RDH Architects Inc (RDHA) renovated and expanded the landmarked masonry structure – completed by Canadian architect Thomas Fuller in 1885 as a government building, and then later turned into post office – as it had fallen into disrepair on Cambridge's Grand River.
Created for the city's library system, which rebranded as the Idea Exchange in 2015 to offer public library services, programmes and events, the community centre aims to rethink the format of the traditional library.
Rather than containing shelves filled with books, the Idea Exchange Old Post Office instead has makerspaces, audio and film studios, a children's discovery centre, a cafe and lounge. Because of this, it is billed as "Canada's first bookless library".
The Idea Exchange Queen's Square branch has an extensive book collection and is located just across the river.
The four-storey building spans 18,686 square feet (1,736 square metres) and encompasses the Romanesque and Neo-Gothic style structure with two glazed extensions.
RDHA's project preserves a number of elements from the original building, including pillars, archways and stained glass windows. Its slate roof was also restored.
The two additions extend outwards over the riverfront; one runs along the base of the building over the water's edge, while the other protrudes at a 90-degree angle near the top.
"The multidimensional architecture communicates from all sides, exuding intelligence and practicality as it deftly merges old and new," said RDHA.
The glass volume at the base is raised 20 feet (six metres) over the Grand River and is designed to be buoyant in the event of a major flood.
The portion of its cantilevering underbelly is clad with polished aluminium panels, as the path below is intended to be later redesigned as a riverwalk in the future.
A custom ceramic frit pattern is laid across the extension's windows and acts as a barrier against strong sunlight, and is based on the ornamentation of the original facade.
"Floor-to-ceiling windows make the additions transparent and inviting to passersby when illuminated at night, and create dazzling reflections on the water below," said RDHA.
Inside this lower glazed volume is the heart of the Idea Exchange Old Post Office centre, with an open space filled natural light and expansive views of the river and city. Various chairs and tables and an information desk are located on this first storey.
The ground floor of this volume contains staff offices, storage rooms, performance areas, and sound-proof audio and film recording rooms
RDHA also created a glazed foyer inside to offer views of the historic part of the building. Two stairwells are located on either side of the building on the ground floor, which also has an elevator.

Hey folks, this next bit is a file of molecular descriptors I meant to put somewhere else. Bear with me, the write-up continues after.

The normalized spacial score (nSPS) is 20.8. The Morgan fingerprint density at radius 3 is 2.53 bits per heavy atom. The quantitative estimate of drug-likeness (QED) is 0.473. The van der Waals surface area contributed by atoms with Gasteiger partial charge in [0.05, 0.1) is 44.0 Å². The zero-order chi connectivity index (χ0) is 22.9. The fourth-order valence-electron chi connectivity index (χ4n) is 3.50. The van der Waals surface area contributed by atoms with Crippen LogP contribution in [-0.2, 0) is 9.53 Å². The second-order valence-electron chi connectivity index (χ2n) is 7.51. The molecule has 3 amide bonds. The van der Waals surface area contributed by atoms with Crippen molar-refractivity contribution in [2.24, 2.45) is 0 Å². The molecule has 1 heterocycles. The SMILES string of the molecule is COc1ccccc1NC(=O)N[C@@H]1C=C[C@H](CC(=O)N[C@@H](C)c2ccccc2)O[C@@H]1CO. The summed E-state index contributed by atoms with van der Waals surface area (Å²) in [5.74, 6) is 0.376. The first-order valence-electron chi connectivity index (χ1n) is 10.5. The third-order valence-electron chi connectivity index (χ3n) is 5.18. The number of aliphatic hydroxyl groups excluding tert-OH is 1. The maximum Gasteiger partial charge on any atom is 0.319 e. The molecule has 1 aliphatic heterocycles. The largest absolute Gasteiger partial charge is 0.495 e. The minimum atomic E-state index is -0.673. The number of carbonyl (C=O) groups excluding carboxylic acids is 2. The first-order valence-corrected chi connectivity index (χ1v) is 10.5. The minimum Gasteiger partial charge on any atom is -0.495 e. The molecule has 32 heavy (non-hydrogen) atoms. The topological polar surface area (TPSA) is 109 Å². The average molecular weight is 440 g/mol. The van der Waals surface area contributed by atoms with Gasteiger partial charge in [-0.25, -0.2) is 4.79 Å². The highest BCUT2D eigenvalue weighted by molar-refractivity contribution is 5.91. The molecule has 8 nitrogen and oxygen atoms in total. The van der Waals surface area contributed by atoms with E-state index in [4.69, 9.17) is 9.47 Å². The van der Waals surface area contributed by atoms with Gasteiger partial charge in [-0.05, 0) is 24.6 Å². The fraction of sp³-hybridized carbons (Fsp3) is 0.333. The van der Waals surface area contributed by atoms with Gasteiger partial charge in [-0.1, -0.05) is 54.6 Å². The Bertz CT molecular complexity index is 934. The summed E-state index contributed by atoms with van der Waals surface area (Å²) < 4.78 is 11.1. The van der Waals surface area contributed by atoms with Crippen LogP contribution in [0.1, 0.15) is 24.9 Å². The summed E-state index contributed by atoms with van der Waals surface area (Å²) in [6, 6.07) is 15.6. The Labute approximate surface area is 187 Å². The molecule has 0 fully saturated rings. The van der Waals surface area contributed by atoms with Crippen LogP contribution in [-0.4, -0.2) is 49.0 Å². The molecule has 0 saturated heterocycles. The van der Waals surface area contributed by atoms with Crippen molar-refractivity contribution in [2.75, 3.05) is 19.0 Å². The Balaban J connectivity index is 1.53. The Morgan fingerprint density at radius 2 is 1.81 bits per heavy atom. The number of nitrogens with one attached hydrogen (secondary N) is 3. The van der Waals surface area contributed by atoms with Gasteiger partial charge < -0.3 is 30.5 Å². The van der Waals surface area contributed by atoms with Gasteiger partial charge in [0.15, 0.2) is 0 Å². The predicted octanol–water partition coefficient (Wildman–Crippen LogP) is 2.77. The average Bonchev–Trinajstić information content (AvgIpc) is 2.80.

Another area located on the first floor is a cafe, which is accessed from walkways that are flanked by openings that offer glimpses to the lobby below. The bridges access the historic part of the building, where the cafe is located, with former windows used as doorways.
Glass railings contrast with the limestone walls that are left exposed, and are a continuation of the glass-limestone combination outside.
Interiors feature white walls, concrete floors, grey carpeting and contemporary furniture coloured red, grey and white.
The second level has a children's discovery centre focused on STEAM learning (science, technology, engineering, arts, and math), as well as bathrooms, storage and access to a green roof.
On the third floor are a boardroom, located in the glazed addition, a laser cutting room, and a makerspace in the attic of the 19th-century portion. Original steel trusses are exposed and the room is entirely white, while a glass ceiling reveals a historic clock tower.
Also provided at the Idea Exchange Old Post Office are 3D printers, soldering stations, irons, sewing machines, vinyl cutters and tools for woodworking and metal.
Fuller, the architect of the limestone building, also created Canadian parliament's Centre Block and Library buildings on Ottawa's Parliament Hill in Ottawa, which was updated with a new visitor centre by Moriyama & Teshima Architects.
RDHA is based in Toronto and was founded in 1919. Another project by the firm is a concrete library building embedded into a hillside in the city of Hamilton. Both Cambridge and Hamilton are to the west of Toronto, and are about an hours drive from downtown.
Photography is by Tom Arban unless stated otherwise.
Architecture and interiors: RDH Architects Inc
Principal and design director: Tyler Sharp
Principal: Bob Goyeche
Project managers: Juan Cabellero & Ivan Ilic
Staff: Soo-Jin Rim, Gladys Cheung, Andrew Cranford
Heritage consultant: Stevens Burgess Architects, Kelly Gilbride
Structural engineering: WSP, Andrew Dionne
Mechanical and electrical engineering: Jain & Associates Ltd
Landscape architects: NAK Design Strategies, Robert Ng
Civil: Valdor Engineering Inc., David Guigovaz
Cost consultant: AW Hooker Associates Ltd
Acoustics consultant: Aercoustics Engineering Ltd
Contractor: Collaborative Structures Ltd, Drew Fletcher